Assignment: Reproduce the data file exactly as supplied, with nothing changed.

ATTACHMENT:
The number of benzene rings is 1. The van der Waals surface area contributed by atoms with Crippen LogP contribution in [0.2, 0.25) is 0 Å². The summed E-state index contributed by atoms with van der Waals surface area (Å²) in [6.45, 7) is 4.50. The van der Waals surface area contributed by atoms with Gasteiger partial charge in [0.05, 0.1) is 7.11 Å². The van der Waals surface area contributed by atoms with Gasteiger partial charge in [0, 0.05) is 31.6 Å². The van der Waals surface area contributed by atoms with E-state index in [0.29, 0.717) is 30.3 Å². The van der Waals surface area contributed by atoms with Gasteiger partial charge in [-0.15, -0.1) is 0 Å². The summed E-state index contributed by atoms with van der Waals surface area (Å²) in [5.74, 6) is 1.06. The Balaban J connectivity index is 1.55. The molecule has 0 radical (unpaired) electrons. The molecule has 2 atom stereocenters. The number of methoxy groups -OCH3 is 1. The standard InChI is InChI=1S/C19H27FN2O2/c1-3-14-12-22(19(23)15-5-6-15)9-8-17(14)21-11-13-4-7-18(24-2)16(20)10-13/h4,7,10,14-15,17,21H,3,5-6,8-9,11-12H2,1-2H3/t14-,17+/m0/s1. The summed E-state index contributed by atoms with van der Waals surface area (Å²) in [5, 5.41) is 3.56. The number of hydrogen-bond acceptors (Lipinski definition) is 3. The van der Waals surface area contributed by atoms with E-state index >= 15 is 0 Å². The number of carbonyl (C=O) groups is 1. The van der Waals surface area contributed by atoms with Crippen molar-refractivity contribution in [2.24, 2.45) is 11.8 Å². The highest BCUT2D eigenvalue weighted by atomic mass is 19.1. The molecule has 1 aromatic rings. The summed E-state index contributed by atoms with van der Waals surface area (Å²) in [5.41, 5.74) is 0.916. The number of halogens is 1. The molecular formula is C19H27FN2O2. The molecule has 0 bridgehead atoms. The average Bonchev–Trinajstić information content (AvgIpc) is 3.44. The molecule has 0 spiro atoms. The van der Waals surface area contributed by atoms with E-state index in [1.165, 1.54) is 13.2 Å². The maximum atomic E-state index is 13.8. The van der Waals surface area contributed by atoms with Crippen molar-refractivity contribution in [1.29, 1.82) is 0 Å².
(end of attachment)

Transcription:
The number of benzene rings is 1. The van der Waals surface area contributed by atoms with Crippen LogP contribution in [0.2, 0.25) is 0 Å². The summed E-state index contributed by atoms with van der Waals surface area (Å²) in [6.45, 7) is 4.50. The van der Waals surface area contributed by atoms with Gasteiger partial charge in [0.05, 0.1) is 7.11 Å². The van der Waals surface area contributed by atoms with Gasteiger partial charge in [0, 0.05) is 31.6 Å². The van der Waals surface area contributed by atoms with E-state index in [0.29, 0.717) is 30.3 Å². The van der Waals surface area contributed by atoms with Gasteiger partial charge in [-0.15, -0.1) is 0 Å². The summed E-state index contributed by atoms with van der Waals surface area (Å²) in [5.74, 6) is 1.06. The Balaban J connectivity index is 1.55. The molecule has 0 radical (unpaired) electrons. The molecule has 2 atom stereocenters. The number of methoxy groups -OCH3 is 1. The standard InChI is InChI=1S/C19H27FN2O2/c1-3-14-12-22(19(23)15-5-6-15)9-8-17(14)21-11-13-4-7-18(24-2)16(20)10-13/h4,7,10,14-15,17,21H,3,5-6,8-9,11-12H2,1-2H3/t14-,17+/m0/s1. The summed E-state index contributed by atoms with van der Waals surface area (Å²) in [5, 5.41) is 3.56. The number of hydrogen-bond acceptors (Lipinski definition) is 3. The van der Waals surface area contributed by atoms with E-state index >= 15 is 0 Å². The number of carbonyl (C=O) groups is 1. The van der Waals surface area contributed by atoms with Crippen molar-refractivity contribution in [2.24, 2.45) is 11.8 Å². The highest BCUT2D eigenvalue weighted by atomic mass is 19.1. The molecule has 1 aromatic rings. The summed E-state index contributed by atoms with van der Waals surface area (Å²) in [5.41, 5.74) is 0.916. The number of halogens is 1. The molecular formula is C19H27FN2O2. The molecule has 0 bridgehead atoms. The average Bonchev–Trinajstić information content (AvgIpc) is 3.44. The molecule has 0 spiro atoms. The van der Waals surface area contributed by atoms with E-state index in [1.165, 1.54) is 13.2 Å². The maximum atomic E-state index is 13.8. The van der Waals surface area contributed by atoms with Crippen molar-refractivity contribution in [1.29, 1.82) is 0 Å².